An Adversarial Adversarial Paper Review Review
Originally posted 2018-10-18
Obligatory disclaimer: all opinions are mine and not of my employer
This is a review of a review: “Motivating the Rules of the Game for Adversarial Example Research”. (Disclaimer: I’ve tried to represent the conclusions of the original review as faithfully as possible but it’s possible I’ve misunderstood the paper.)
As we bring deep neural networks into production use cases, attackers will naturally want to exploit such systems. There are many ways that such systems could be attacked, but one attack in particular seems to have captured the imagination of many researchers. You’ve probably seen this example somewhere.
The image that started it all.
I remember thinking this example was cute, and figured it wasn’t useful because it depended on exact pixel manipulation and access to the network’s inner workings. Variants have since been discovered where adversarial examples can be printed out and photographed and retain their adversarial classification. Other variants have been discovered where stickers can trigger an adversarial classification.
Not a stop sign anymore
Alongside papers discovering new variants of this attack, there has also been a rise in papers discussing attempted defenses against these attacks, both attempting to craft defenses and then finding new holes in these defenses.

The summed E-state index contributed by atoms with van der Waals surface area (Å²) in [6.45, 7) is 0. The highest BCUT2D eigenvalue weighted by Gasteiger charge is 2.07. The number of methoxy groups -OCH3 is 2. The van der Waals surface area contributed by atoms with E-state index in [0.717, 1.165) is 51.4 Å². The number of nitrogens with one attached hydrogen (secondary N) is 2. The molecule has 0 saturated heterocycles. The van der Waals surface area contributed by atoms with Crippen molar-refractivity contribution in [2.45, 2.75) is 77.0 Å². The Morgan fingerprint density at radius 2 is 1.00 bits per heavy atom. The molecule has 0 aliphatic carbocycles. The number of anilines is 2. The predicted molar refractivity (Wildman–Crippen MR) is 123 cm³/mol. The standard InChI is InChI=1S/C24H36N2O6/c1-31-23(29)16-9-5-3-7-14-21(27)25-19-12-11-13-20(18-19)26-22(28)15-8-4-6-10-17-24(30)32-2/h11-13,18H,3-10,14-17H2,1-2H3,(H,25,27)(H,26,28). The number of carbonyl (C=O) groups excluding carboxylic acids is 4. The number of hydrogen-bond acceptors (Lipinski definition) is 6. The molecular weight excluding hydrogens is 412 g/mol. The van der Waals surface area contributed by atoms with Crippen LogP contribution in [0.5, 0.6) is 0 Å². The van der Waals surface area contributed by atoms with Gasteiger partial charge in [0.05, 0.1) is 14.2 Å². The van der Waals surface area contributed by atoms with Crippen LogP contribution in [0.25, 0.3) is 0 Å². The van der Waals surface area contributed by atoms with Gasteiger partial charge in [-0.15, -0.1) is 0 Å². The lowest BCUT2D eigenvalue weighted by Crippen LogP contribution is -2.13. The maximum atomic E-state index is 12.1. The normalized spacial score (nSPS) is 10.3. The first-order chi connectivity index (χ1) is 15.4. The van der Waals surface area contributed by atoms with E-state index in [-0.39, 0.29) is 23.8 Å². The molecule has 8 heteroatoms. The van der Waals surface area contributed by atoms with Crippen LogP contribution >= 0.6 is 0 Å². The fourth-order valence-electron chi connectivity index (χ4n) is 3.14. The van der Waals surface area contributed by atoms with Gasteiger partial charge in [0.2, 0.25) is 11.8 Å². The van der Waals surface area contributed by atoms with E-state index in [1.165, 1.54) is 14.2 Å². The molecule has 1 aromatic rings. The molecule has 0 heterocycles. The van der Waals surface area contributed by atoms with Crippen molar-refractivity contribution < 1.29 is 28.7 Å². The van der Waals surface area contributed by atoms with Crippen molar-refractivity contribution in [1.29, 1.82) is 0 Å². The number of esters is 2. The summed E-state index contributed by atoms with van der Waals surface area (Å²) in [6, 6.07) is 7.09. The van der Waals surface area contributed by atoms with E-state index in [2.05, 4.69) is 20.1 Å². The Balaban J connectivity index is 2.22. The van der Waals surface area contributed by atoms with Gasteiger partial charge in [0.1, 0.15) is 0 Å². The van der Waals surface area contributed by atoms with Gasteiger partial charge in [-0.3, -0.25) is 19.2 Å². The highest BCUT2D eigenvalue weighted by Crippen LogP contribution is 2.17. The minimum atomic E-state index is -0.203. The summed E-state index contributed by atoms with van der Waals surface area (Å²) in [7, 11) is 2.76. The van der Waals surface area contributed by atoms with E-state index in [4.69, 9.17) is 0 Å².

This review paper, “Motivating the Rules of the Game for Adversarial Example Research”, surveys the cottage industry of adversarial example research and suggests that most of it is not useful.
What’s wrong with the literature?
The review suggests three flaws.
The first flaw is that this entire line of research isn’t particularly motivated by any real attack. An image that has been perturbed in a way that is imperceptible to the human eye makes for a flashy demo, but there is no attack that is enabled by this imperceptibility.
The second flaw is that the quantitative measure of “human perceptibility” is simplified to an \(l_p\) norm with some radius. This simplification is made because it’s kind of hard to quantify human perceptibility. Unfortunately, this is a pretty meaningless result because human perception is so much more than just \(l_p\) norms. It’s a kind of streetlight error: researchers have spent a lot of effort thoroughly proving that the key is not under the streetlight. But as soon as you look a little bit outside of the lit region, you find the key. As a result, defense after defense has been defeated despite being “proven” to work.